If you’ve ever seen a child open his or her gifts at a birthday party, you know that it’s human nature to care more about the gift than the giver. So often, we unwrap the gifts and blessings in our lives with the sole intention of enjoying them—not of thanking the giver.
This was also the case with the man at the Pool of Bethesda in John 5. As soon as Jesus healed him, this is what happened next:
“The day on which this took place was a Sabbath, and so the Jewish leaders said to the man who had been healed, “It is the Sabbath; the law forbids you to carry your mat.” But he replied, “The man who made me well said to me, ‘Pick up your mat and walk.’ ”
So they asked him, “Who is this fellow who told you to pick it up and walk?” The man who was healed had no idea who it was, for Jesus had slipped away into the crowd that was there.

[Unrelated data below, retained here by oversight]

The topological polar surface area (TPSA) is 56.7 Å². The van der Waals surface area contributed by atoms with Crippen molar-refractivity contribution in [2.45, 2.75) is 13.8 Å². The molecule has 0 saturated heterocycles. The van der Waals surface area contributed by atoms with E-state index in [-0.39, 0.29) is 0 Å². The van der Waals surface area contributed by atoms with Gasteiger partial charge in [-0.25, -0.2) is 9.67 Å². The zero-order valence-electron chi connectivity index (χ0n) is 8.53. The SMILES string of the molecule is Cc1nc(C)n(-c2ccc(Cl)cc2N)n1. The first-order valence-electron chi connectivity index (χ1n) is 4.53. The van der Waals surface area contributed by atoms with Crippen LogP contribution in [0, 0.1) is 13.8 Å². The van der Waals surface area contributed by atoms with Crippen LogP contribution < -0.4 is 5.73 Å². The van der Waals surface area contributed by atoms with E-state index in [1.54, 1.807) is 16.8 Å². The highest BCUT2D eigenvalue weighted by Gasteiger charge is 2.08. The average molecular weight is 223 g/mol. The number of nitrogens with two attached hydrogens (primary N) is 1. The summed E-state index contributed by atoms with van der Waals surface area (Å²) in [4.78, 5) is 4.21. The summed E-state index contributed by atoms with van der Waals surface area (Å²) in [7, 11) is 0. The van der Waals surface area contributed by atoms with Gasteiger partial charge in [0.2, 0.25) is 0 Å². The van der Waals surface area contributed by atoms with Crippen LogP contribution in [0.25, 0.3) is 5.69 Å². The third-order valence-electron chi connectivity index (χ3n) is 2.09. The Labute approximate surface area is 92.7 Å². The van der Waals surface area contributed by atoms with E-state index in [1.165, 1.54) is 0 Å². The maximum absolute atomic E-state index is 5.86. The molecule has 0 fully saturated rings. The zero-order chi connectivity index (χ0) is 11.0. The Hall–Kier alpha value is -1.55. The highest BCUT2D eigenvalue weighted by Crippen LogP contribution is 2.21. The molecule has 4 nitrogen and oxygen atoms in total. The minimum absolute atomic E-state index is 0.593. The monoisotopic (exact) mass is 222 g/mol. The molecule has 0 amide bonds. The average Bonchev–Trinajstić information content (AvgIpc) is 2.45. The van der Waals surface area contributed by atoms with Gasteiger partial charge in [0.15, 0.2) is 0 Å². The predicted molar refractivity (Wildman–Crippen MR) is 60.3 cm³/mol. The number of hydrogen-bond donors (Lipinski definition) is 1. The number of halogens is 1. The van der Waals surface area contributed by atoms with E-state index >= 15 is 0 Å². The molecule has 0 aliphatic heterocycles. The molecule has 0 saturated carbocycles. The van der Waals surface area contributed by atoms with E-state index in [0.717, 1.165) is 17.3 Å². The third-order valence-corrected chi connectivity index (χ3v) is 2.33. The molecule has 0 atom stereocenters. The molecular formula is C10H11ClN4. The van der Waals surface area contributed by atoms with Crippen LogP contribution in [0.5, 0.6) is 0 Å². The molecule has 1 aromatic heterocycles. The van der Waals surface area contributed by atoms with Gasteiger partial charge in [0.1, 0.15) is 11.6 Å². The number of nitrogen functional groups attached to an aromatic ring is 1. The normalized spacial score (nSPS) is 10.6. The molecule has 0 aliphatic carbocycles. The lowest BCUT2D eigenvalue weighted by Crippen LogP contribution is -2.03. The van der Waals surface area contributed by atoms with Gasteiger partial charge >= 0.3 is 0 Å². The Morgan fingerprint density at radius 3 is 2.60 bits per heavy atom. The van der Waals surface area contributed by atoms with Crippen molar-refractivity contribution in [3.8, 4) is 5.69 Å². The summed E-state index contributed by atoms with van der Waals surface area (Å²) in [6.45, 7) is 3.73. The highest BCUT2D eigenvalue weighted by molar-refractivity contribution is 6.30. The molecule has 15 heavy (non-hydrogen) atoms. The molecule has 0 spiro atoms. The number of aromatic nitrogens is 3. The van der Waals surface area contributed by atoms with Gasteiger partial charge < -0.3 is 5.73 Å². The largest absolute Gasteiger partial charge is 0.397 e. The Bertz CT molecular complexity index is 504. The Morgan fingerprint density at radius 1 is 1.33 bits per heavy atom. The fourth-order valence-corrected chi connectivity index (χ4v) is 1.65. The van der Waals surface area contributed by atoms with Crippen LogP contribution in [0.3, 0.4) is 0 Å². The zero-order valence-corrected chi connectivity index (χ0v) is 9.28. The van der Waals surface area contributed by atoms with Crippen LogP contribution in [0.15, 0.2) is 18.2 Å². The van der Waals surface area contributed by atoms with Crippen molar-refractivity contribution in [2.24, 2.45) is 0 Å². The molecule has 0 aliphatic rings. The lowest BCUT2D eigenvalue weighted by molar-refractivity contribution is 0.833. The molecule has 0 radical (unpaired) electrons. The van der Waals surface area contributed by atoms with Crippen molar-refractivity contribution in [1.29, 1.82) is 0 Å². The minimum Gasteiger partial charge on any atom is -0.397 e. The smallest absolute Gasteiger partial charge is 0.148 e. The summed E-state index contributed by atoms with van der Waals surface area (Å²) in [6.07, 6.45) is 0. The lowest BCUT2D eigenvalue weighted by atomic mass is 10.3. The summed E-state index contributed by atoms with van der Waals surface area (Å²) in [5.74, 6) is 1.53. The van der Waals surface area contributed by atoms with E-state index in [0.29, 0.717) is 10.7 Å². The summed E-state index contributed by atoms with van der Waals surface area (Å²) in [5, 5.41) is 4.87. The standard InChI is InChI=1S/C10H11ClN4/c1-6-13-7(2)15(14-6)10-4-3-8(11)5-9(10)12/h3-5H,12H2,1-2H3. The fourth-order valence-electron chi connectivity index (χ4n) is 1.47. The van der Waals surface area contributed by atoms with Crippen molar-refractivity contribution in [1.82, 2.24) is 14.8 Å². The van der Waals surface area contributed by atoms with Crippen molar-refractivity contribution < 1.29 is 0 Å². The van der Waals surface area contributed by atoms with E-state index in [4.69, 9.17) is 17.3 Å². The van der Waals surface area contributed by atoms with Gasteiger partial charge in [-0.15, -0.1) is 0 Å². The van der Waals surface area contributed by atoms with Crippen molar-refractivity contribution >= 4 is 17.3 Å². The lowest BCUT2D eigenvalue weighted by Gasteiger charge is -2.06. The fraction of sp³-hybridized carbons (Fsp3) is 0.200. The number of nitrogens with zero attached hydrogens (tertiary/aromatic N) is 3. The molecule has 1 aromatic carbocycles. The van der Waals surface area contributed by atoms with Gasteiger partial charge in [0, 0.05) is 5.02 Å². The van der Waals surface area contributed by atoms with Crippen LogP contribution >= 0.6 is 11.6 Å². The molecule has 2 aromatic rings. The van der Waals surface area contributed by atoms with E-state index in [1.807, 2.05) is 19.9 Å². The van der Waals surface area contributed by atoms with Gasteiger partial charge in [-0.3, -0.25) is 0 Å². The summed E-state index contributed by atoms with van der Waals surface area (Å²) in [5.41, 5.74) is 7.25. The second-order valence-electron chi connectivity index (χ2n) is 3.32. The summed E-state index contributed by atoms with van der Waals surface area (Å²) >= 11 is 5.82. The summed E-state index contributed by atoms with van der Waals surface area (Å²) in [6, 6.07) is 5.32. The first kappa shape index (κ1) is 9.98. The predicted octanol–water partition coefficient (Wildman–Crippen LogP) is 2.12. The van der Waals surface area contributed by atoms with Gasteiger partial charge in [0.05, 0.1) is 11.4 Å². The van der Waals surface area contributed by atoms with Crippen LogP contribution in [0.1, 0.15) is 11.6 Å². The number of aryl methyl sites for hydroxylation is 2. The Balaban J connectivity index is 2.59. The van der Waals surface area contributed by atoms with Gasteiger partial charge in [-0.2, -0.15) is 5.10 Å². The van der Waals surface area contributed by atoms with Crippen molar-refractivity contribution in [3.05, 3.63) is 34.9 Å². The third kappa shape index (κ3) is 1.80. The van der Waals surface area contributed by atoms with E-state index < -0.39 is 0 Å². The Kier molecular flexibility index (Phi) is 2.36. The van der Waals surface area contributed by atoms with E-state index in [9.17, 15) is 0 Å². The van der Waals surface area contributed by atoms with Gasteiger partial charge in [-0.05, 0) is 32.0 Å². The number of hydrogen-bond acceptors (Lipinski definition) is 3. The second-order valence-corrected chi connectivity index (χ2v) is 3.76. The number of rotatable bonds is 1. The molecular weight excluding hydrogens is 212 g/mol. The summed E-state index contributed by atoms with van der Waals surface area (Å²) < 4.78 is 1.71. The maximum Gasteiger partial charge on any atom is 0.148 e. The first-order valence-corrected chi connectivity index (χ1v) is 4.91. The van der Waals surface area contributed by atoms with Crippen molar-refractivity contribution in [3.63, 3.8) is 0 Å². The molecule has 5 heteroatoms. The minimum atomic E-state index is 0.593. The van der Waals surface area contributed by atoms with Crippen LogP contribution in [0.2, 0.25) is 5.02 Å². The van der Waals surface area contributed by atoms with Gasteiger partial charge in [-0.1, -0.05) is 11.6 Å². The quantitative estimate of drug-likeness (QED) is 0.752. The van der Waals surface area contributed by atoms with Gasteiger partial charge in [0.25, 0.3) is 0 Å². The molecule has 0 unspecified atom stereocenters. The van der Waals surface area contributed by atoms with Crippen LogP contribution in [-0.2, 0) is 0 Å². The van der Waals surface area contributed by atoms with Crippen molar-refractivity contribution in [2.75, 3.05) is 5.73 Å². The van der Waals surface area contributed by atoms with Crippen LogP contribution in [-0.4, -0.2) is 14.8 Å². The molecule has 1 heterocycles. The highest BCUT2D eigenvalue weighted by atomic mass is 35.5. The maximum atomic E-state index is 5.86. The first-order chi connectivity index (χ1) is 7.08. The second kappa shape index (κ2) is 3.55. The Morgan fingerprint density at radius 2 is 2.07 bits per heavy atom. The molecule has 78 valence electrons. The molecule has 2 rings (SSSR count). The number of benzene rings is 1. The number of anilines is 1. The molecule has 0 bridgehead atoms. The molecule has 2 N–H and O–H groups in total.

Later Jesus found him at the temple and said to him, “See, you are well again. Stop sinning or something worse may happen to you.” The man went away and told the Jewish leaders that it was Jesus who had made him well.”
Here’s the problem: we get blessed by God, but we stop there. This man got excited about the gift, but didn’t recognize who it was from. This is why I take time to teach: because we’ve got to know who it is that blessed us.
Why did Jesus find the man in the temple afterwards? Because Jesus didn’t want to remain anonymous. This is also why we pray in Jesus’s name—so the results can’t be attributed to anyone or anything else When we give glory to His name, He receives the honor for the gifts and blessings we enjoy. When you take that Name out of the equation—when we simply fixate on the gift and forget about the Giver—we become like everybody else.
Dr. Derek Grier